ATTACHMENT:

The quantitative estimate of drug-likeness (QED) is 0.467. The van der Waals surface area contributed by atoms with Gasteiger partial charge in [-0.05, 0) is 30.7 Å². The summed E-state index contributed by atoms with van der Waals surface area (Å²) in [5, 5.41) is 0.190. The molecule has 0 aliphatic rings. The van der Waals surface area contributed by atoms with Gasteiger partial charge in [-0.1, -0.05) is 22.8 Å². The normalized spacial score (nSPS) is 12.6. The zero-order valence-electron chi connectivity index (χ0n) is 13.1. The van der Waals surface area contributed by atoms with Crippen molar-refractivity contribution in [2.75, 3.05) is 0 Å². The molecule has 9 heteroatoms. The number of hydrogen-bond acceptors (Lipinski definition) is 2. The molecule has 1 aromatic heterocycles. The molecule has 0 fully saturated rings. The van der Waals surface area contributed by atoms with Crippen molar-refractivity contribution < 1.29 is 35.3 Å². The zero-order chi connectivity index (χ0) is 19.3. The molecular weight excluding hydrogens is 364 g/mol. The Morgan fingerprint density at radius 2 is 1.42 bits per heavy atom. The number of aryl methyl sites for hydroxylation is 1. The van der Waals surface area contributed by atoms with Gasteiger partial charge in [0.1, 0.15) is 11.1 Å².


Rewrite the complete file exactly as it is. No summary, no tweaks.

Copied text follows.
The quantitative estimate of drug-likeness (QED) is 0.467. The van der Waals surface area contributed by atoms with Gasteiger partial charge in [-0.05, 0) is 30.7 Å². The summed E-state index contributed by atoms with van der Waals surface area (Å²) in [5, 5.41) is 0.190. The molecule has 0 aliphatic rings. The van der Waals surface area contributed by atoms with Gasteiger partial charge in [-0.1, -0.05) is 22.8 Å². The normalized spacial score (nSPS) is 12.6. The zero-order valence-electron chi connectivity index (χ0n) is 13.1. The van der Waals surface area contributed by atoms with Crippen molar-refractivity contribution in [2.75, 3.05) is 0 Å². The molecule has 9 heteroatoms. The number of hydrogen-bond acceptors (Lipinski definition) is 2. The molecule has 1 aromatic heterocycles. The molecule has 0 fully saturated rings. The van der Waals surface area contributed by atoms with Crippen molar-refractivity contribution < 1.29 is 35.3 Å². The zero-order chi connectivity index (χ0) is 19.3. The molecular weight excluding hydrogens is 364 g/mol. The Morgan fingerprint density at radius 2 is 1.42 bits per heavy atom. The number of aryl methyl sites for hydroxylation is 1. The van der Waals surface area contributed by atoms with Gasteiger partial charge in [0.1, 0.15) is 11.1 Å².